Playing Netrunner scratched a certain itch, one that I had been wanting to scratch since I stopped playing Magic: the Gathering in high school. More importantly it gave me a social outlet. One I had been craving ever since we had moved from Sydney.
I started going to that store every Tuesday night slowly improving at Netrunner. Eventually I started to suck less, learning the flow of the game and understanding how to wrest control back when my opponents started to dominate.
Part of the appeal of Netrunner is the magnificent artwork on some of the cards. Not all of them. Some of the art is outright naff.
But there's one piece of art in the game that I really love, the art for Maya. When Fantasy Flight Games announced that players that earned their way into the top eight of the Regional Championships would win a playmat featuring that art from Maya, I was determined to make one my own.
My friends and I started to work together, I wasn't the only one that wanted that playmat. Plus it was a good excuse to hang out.
Testing decks against a gauntlet of the best decks on offer in the metagame. We played endless games on Jinteki.net, a very unofficial way to play Netrunner online used by all of the top players (and pretty much everyone else too).
After some testing I settled on two decks that had a similar theme: Vomiting cards on the table. Both my Runner and Corp tried to flood the table with useful cards in a way to overwhelm the opponents. Even with the asymmetry of Netrunner it's possible to find common playstyles on both sides of the table.
After a reasonable first round I ran into a newer player in the second round. Overconfident, I made some mistakes as a Runner that let him destroy essential parts of my rig. Upset at my mistakes and unfocused, I tried to recover but the damage was done.
He went on to top eight the tournament. I did not.
My love of the game was still strong. While I didn't win my prize, there was still the game there to drive me. That was enough. A playmat is only a thing. Even if it is a particularly pretty thing.
But there were problems with Netrunner. Groups of dedicated players would find ways to break the game, employing better versions of the strategies I used at Regionals.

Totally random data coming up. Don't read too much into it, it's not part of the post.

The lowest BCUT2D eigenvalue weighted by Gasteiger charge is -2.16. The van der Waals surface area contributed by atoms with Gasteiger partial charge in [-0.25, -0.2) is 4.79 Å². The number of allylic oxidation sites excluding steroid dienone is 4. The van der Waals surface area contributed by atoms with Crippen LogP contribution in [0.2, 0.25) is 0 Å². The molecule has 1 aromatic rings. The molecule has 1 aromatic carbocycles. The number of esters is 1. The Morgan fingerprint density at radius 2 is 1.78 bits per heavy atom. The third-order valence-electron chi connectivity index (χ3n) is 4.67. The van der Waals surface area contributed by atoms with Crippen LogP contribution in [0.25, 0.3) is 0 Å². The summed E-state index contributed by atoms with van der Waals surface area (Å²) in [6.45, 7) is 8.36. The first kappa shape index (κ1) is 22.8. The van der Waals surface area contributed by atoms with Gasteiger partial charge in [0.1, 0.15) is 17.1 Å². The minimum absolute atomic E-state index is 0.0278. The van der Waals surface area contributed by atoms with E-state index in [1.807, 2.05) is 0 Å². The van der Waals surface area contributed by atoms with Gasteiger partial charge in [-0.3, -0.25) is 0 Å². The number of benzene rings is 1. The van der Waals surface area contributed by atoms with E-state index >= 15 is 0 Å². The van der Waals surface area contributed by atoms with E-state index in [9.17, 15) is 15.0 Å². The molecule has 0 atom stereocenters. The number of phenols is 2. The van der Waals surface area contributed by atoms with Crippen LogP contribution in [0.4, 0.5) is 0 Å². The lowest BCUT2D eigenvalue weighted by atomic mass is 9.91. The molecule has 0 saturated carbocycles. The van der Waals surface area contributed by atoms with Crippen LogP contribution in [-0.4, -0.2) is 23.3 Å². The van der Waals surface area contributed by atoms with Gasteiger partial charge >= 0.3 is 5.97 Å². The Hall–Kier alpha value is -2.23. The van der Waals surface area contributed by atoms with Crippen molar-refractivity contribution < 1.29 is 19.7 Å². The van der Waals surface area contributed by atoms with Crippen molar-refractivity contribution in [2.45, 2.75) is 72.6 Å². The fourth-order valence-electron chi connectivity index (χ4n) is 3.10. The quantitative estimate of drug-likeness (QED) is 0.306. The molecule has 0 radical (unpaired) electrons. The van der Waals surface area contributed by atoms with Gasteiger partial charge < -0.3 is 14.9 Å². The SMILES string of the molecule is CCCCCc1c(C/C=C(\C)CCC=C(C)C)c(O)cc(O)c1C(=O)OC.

Instead of a back and forth between the Corp putting up ICE and the Runner trying to break through, the game became focused on what's known as a horizontal strategy. With the Corp putting too many things on the table for the Runner to deal with efficiently and overrunning them became the playstyle du jour.
Corps no longer cared about installing ICE so Runners didn't care about finding ways to break it. The core interaction of the game was broken.
Every new Data Pack came with new cards that made this strategy even stronger and the only way Runners could respond was to play their own degenerate strategies. The only way to win was to follow everyone else down this path.
Worse was the way Fantasy Flight Games handled the situation. They created the Most Wanted List, a way to limit the cards fueling the degeneracy.
Too many cards needed to be addressed. Too much of the game's core strategy had been eroded.
The player base started to fall apart but I held on until early 2017.
There was a tournament at CanCon, a board game convention that runs every Australia day weekend. By this point my interest was already waning but I thought I'd give it a go. It would be a nice break from wedding planning.
My partner and I were right in the middle of planning our wedding only a few months later. That morning I got a text saying that there was a problem with her mother coming to the wedding. Not a huge problem but a problem that had to be addressed. That's just how wedding planning goes.
I did my best to help over the phone, suggesting ways to deal with the situation while trying to focus on the tournament and have fun with my friends.
During the third round I had a panic attack.
The stress of wedding planning, a lack of food and general anxiety got the best of me. I rushed out of the building and found shade nearby. Lying down and breathing heavily, I fought the urge to vomit.
I want to tell myself that it wasn't that moment that drove me away from the game. It was the metagame, the shift away from Netrunner as I loved it. The new cards that fueled those strategies and the inability of Fantasy Flight Games to address these problems.
Truthfully, I'm not too sure.
Over the coming months I kept trying to get back into Netrunner but it never clicked. They released the Terminal Directive Deluxe Expansion with a legacy campaign for players to unveil a story as they played a series of games.
I bought it. I played it with my friends. We never finished the campaign. The spark was gone.
A new lead designer was announced for the game. The Most Wanted List was changed to a banned and restricted list, removing many of the more degenerate strategies for the game. A Revised Core Set was released and a rotation policy came into effect, removing a huge swathe of cards from the game and further hampering things the community complained about.
None of this got me back into the game.
I remember the first time I played with my partner. She was screwing around as NBN and accidentally uncovered the same horizontal strategy that would later fuel the metagame's collapse. As she laid out card after card in front of me she taunted me, "Where are you gonna run, Bun?"
I'm not going to run anywhere. Not anymore.